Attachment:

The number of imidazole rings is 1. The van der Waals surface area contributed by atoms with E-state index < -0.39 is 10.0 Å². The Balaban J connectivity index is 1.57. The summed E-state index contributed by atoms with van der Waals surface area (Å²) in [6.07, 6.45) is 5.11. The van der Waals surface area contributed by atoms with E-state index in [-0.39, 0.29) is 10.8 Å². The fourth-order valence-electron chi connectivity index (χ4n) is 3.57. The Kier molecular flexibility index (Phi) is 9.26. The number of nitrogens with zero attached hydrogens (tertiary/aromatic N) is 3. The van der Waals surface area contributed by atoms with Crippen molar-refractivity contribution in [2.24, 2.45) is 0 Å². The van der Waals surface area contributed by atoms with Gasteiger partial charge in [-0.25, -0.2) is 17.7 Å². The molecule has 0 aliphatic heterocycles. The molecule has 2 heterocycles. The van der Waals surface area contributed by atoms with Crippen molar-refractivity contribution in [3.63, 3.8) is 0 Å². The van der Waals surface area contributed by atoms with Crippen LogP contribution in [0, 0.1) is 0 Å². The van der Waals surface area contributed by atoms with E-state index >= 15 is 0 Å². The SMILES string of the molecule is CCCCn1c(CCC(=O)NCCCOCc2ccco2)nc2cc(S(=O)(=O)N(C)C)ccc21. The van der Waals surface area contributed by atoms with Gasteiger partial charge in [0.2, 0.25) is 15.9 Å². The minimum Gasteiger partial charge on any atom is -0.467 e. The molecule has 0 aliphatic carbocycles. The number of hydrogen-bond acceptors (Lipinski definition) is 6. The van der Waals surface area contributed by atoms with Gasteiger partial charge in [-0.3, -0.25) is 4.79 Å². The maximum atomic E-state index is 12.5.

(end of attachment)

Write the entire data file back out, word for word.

The number of imidazole rings is 1. The van der Waals surface area contributed by atoms with E-state index < -0.39 is 10.0 Å². The Balaban J connectivity index is 1.57. The summed E-state index contributed by atoms with van der Waals surface area (Å²) in [6.07, 6.45) is 5.11. The van der Waals surface area contributed by atoms with E-state index in [-0.39, 0.29) is 10.8 Å². The fourth-order valence-electron chi connectivity index (χ4n) is 3.57. The Kier molecular flexibility index (Phi) is 9.26. The number of nitrogens with zero attached hydrogens (tertiary/aromatic N) is 3. The van der Waals surface area contributed by atoms with Crippen molar-refractivity contribution in [2.24, 2.45) is 0 Å². The van der Waals surface area contributed by atoms with Gasteiger partial charge in [-0.25, -0.2) is 17.7 Å². The molecule has 0 aliphatic heterocycles. The molecule has 2 heterocycles. The van der Waals surface area contributed by atoms with Crippen molar-refractivity contribution in [3.63, 3.8) is 0 Å². The van der Waals surface area contributed by atoms with Crippen LogP contribution in [0, 0.1) is 0 Å². The van der Waals surface area contributed by atoms with E-state index >= 15 is 0 Å². The SMILES string of the molecule is CCCCn1c(CCC(=O)NCCCOCc2ccco2)nc2cc(S(=O)(=O)N(C)C)ccc21. The van der Waals surface area contributed by atoms with Gasteiger partial charge in [0.2, 0.25) is 15.9 Å². The minimum Gasteiger partial charge on any atom is -0.467 e. The molecule has 0 aliphatic carbocycles. The number of hydrogen-bond acceptors (Lipinski definition) is 6. The van der Waals surface area contributed by atoms with Gasteiger partial charge in [-0.3, -0.25) is 4.79 Å². The maximum atomic E-state index is 12.5.